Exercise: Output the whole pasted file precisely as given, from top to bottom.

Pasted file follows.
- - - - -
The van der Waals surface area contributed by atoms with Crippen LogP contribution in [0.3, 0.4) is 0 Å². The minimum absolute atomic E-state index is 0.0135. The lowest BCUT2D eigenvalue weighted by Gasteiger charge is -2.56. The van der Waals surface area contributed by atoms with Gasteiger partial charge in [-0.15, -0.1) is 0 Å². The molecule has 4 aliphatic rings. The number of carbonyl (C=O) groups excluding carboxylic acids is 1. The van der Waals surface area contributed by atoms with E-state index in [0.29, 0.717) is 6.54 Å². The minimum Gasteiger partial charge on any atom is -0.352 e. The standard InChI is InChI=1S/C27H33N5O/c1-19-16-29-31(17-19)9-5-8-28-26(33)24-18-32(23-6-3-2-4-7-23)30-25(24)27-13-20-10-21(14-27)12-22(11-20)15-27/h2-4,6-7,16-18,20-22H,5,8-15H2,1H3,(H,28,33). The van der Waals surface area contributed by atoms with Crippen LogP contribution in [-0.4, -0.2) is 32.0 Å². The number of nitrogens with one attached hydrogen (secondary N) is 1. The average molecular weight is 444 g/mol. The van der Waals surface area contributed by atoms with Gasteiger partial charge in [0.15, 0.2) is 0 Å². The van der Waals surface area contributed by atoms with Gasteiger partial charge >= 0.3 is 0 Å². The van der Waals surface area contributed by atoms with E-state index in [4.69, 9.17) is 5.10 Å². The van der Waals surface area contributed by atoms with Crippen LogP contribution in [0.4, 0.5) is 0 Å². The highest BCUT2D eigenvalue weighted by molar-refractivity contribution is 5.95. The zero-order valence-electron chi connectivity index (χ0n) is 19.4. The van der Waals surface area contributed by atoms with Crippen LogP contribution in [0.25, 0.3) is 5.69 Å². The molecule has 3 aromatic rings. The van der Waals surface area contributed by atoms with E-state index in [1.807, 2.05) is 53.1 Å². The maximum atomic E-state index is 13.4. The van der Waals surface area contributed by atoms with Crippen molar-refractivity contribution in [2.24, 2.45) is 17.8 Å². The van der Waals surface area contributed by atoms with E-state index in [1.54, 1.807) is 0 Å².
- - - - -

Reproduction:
The van der Waals surface area contributed by atoms with Crippen LogP contribution in [0.3, 0.4) is 0 Å². The minimum absolute atomic E-state index is 0.0135. The lowest BCUT2D eigenvalue weighted by Gasteiger charge is -2.56. The van der Waals surface area contributed by atoms with Gasteiger partial charge in [-0.15, -0.1) is 0 Å². The molecule has 4 aliphatic rings. The number of carbonyl (C=O) groups excluding carboxylic acids is 1. The van der Waals surface area contributed by atoms with E-state index in [0.29, 0.717) is 6.54 Å². The minimum Gasteiger partial charge on any atom is -0.352 e. The standard InChI is InChI=1S/C27H33N5O/c1-19-16-29-31(17-19)9-5-8-28-26(33)24-18-32(23-6-3-2-4-7-23)30-25(24)27-13-20-10-21(14-27)12-22(11-20)15-27/h2-4,6-7,16-18,20-22H,5,8-15H2,1H3,(H,28,33). The van der Waals surface area contributed by atoms with Crippen LogP contribution in [-0.4, -0.2) is 32.0 Å². The number of nitrogens with one attached hydrogen (secondary N) is 1. The average molecular weight is 444 g/mol. The van der Waals surface area contributed by atoms with Gasteiger partial charge in [0.15, 0.2) is 0 Å². The van der Waals surface area contributed by atoms with Gasteiger partial charge >= 0.3 is 0 Å². The van der Waals surface area contributed by atoms with E-state index in [4.69, 9.17) is 5.10 Å². The van der Waals surface area contributed by atoms with Crippen LogP contribution in [0.4, 0.5) is 0 Å². The highest BCUT2D eigenvalue weighted by molar-refractivity contribution is 5.95. The zero-order valence-electron chi connectivity index (χ0n) is 19.4. The van der Waals surface area contributed by atoms with Crippen LogP contribution in [0.25, 0.3) is 5.69 Å². The molecule has 3 aromatic rings. The van der Waals surface area contributed by atoms with E-state index in [1.807, 2.05) is 53.1 Å². The maximum atomic E-state index is 13.4. The van der Waals surface area contributed by atoms with Crippen molar-refractivity contribution in [2.24, 2.45) is 17.8 Å². The van der Waals surface area contributed by atoms with E-state index in [1.54, 1.807) is 0 Å².